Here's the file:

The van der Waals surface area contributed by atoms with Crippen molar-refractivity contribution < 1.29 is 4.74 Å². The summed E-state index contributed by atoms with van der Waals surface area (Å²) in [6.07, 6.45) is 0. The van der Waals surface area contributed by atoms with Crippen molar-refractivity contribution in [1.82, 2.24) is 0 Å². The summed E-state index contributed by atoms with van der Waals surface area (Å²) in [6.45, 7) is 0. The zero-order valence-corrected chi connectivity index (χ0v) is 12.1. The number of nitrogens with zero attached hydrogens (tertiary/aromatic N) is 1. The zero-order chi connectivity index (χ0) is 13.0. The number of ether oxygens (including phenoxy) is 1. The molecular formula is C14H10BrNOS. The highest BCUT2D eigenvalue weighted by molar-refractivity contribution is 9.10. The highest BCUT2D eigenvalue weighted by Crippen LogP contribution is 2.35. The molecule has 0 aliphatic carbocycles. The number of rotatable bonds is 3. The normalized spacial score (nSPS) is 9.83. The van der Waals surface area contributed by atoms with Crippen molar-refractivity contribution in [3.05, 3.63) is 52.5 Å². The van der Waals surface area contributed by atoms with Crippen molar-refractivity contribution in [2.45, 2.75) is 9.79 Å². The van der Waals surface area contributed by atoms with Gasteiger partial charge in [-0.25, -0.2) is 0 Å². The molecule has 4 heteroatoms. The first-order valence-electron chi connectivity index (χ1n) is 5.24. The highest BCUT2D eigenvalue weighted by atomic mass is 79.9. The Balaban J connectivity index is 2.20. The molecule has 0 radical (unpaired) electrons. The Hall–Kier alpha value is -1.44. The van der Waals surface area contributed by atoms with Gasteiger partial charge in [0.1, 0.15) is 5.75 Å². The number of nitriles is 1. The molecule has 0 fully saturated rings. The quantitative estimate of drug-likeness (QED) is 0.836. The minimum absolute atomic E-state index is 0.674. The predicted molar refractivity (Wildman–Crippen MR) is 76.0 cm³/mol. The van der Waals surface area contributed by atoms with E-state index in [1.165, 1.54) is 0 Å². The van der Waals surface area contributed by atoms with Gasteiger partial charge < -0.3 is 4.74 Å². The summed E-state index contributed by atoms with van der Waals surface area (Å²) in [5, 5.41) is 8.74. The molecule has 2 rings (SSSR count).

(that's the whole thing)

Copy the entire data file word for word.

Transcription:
The van der Waals surface area contributed by atoms with Crippen molar-refractivity contribution < 1.29 is 4.74 Å². The summed E-state index contributed by atoms with van der Waals surface area (Å²) in [6.07, 6.45) is 0. The van der Waals surface area contributed by atoms with Crippen molar-refractivity contribution in [1.82, 2.24) is 0 Å². The summed E-state index contributed by atoms with van der Waals surface area (Å²) in [6.45, 7) is 0. The zero-order valence-corrected chi connectivity index (χ0v) is 12.1. The number of nitrogens with zero attached hydrogens (tertiary/aromatic N) is 1. The zero-order chi connectivity index (χ0) is 13.0. The number of ether oxygens (including phenoxy) is 1. The molecular formula is C14H10BrNOS. The highest BCUT2D eigenvalue weighted by molar-refractivity contribution is 9.10. The highest BCUT2D eigenvalue weighted by Crippen LogP contribution is 2.35. The molecule has 0 aliphatic carbocycles. The number of rotatable bonds is 3. The normalized spacial score (nSPS) is 9.83. The van der Waals surface area contributed by atoms with Crippen molar-refractivity contribution in [3.05, 3.63) is 52.5 Å². The van der Waals surface area contributed by atoms with Crippen molar-refractivity contribution in [2.45, 2.75) is 9.79 Å². The van der Waals surface area contributed by atoms with Gasteiger partial charge in [-0.25, -0.2) is 0 Å². The molecule has 4 heteroatoms. The first-order valence-electron chi connectivity index (χ1n) is 5.24. The highest BCUT2D eigenvalue weighted by atomic mass is 79.9. The Balaban J connectivity index is 2.20. The molecule has 0 radical (unpaired) electrons. The Hall–Kier alpha value is -1.44. The van der Waals surface area contributed by atoms with Gasteiger partial charge in [0.1, 0.15) is 5.75 Å². The number of nitriles is 1. The molecule has 0 fully saturated rings. The quantitative estimate of drug-likeness (QED) is 0.836. The minimum absolute atomic E-state index is 0.674. The predicted molar refractivity (Wildman–Crippen MR) is 76.0 cm³/mol. The van der Waals surface area contributed by atoms with E-state index in [1.165, 1.54) is 0 Å². The van der Waals surface area contributed by atoms with Gasteiger partial charge < -0.3 is 4.74 Å². The summed E-state index contributed by atoms with van der Waals surface area (Å²) in [5, 5.41) is 8.74. The molecule has 2 rings (SSSR count).